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Turkey: Case dropped over botched air raid

  • Article by: SUZAN FRASER
  • Associated Press
  • January 7, 2014 - 10:10 AM

ANKARA, Turkey — Turkish military prosecutors dropped a case against five military officers who were being investigated for negligence in the military air strike in 2011 that killed 34 smugglers mistaken for Kurdish rebels, saying there was no ground for any legal action, the state-run agency reported Tuesday.

The verdict of non-prosecution drew criticism from opposition parties who are angry that no one has been held to account for the botched operation. The victims' families said they would appeal the decision.

The air strike near the border with Iraq resulted in one of the largest one-day civilian death tolls in the conflict between the Turkish state and Kurdish rebels, who took up arms in 1984.

The air raids were carried out at a time of intense fighting between the troops and the rebels, before Turkey began peace negotiations last year with the rebels' jailed leader, Abdullah Ocalan. The rebels would often sneak into Turkey from bases in northern Iraq to carry out attacks.

Most of the smugglers killed in the air raid were teenagers.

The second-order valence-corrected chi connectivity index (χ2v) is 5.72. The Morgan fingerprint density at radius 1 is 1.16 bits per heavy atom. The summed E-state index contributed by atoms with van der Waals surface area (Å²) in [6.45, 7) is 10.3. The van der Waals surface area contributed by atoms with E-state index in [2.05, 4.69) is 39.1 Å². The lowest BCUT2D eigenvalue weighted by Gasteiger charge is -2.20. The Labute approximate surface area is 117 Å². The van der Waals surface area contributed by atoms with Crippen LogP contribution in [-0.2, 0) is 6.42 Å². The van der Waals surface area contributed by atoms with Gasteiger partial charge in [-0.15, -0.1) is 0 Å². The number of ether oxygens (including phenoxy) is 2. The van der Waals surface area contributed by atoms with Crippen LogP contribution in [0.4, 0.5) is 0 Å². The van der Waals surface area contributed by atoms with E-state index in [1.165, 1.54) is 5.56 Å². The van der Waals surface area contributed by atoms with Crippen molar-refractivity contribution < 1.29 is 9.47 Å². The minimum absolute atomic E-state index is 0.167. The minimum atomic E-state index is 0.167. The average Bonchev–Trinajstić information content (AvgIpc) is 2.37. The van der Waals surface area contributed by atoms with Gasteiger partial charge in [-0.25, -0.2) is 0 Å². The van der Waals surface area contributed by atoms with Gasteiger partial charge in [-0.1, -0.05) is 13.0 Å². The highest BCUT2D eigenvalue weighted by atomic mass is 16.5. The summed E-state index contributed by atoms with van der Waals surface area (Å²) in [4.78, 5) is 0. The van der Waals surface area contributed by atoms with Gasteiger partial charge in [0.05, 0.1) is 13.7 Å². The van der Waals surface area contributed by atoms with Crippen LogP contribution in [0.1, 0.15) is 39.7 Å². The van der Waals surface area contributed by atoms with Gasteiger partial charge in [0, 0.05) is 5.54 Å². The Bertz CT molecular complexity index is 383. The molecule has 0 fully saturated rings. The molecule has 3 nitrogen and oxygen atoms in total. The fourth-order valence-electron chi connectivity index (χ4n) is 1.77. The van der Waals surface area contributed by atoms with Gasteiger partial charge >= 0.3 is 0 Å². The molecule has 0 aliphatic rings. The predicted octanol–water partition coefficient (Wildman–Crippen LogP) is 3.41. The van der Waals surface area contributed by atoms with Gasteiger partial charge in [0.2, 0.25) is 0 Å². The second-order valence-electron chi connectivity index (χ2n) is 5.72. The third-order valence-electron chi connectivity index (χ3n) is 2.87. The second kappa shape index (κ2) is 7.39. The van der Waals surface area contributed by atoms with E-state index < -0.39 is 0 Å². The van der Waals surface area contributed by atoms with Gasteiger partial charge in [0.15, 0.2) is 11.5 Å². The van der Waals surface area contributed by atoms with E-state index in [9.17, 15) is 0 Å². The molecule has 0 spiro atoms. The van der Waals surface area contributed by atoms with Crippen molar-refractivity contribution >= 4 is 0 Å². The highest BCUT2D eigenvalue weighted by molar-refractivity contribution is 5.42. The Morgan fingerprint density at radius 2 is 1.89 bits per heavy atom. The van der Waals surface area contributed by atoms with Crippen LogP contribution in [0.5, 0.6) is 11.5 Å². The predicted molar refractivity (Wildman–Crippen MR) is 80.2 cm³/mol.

The Anadolu Agency said military prosecutors investigating the case decided not to proceed with any possible legal action, arguing that the officers were acting under orders and that the strike was an "inevitable mistake" by officials "fulfilling duties."

The agency report cited a detailed account of the Dec. 11, 2011 incident by the military prosecutors' office, explaining that the order for the air strikes was based on drone images and intelligence suggesting "an expected terrorist attack."

Turkey's main opposition party and a pro-Kurdish party denounced the military prosecutors' report as a whitewash.

"They waited for two years to exonerate the culprits, the murderers, those who gave the orders and those who carried out the orders," said Meral Danis Bestas, a deputy from the pro-Kurdish Peace and Democracy Party.

"The person who is ultimately responsible is the prime minister. And secondly, the military chief of staff is responsible," said legislator Sezgin Tanrikulu, of the main opposition, Republican People's Party.

Bestas said the families would appeal the prosecutors' decision at a military court.

© 2014 Star Tribune